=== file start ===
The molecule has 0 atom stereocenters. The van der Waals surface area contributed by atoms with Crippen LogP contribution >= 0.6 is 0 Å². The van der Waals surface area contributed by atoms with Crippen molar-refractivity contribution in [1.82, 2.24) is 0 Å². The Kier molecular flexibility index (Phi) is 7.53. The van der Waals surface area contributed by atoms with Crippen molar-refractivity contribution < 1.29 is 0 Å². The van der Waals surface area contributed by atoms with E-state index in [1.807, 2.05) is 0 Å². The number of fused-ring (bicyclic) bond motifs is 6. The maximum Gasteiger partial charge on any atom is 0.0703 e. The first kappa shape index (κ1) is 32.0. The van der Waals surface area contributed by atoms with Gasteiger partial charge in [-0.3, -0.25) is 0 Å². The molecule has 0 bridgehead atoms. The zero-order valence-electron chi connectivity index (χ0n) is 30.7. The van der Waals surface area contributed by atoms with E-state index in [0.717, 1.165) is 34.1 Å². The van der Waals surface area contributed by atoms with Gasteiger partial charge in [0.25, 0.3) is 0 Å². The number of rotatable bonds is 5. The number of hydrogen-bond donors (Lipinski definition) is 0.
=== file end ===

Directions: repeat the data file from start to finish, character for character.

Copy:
The molecule has 0 atom stereocenters. The van der Waals surface area contributed by atoms with Crippen LogP contribution >= 0.6 is 0 Å². The van der Waals surface area contributed by atoms with Crippen molar-refractivity contribution in [1.82, 2.24) is 0 Å². The Kier molecular flexibility index (Phi) is 7.53. The van der Waals surface area contributed by atoms with Crippen molar-refractivity contribution < 1.29 is 0 Å². The van der Waals surface area contributed by atoms with E-state index in [1.807, 2.05) is 0 Å². The number of fused-ring (bicyclic) bond motifs is 6. The maximum Gasteiger partial charge on any atom is 0.0703 e. The first kappa shape index (κ1) is 32.0. The van der Waals surface area contributed by atoms with Gasteiger partial charge in [-0.3, -0.25) is 0 Å². The molecule has 0 bridgehead atoms. The zero-order valence-electron chi connectivity index (χ0n) is 30.7. The van der Waals surface area contributed by atoms with E-state index in [0.717, 1.165) is 34.1 Å². The van der Waals surface area contributed by atoms with Gasteiger partial charge in [0.25, 0.3) is 0 Å². The number of rotatable bonds is 5. The number of hydrogen-bond donors (Lipinski definition) is 0.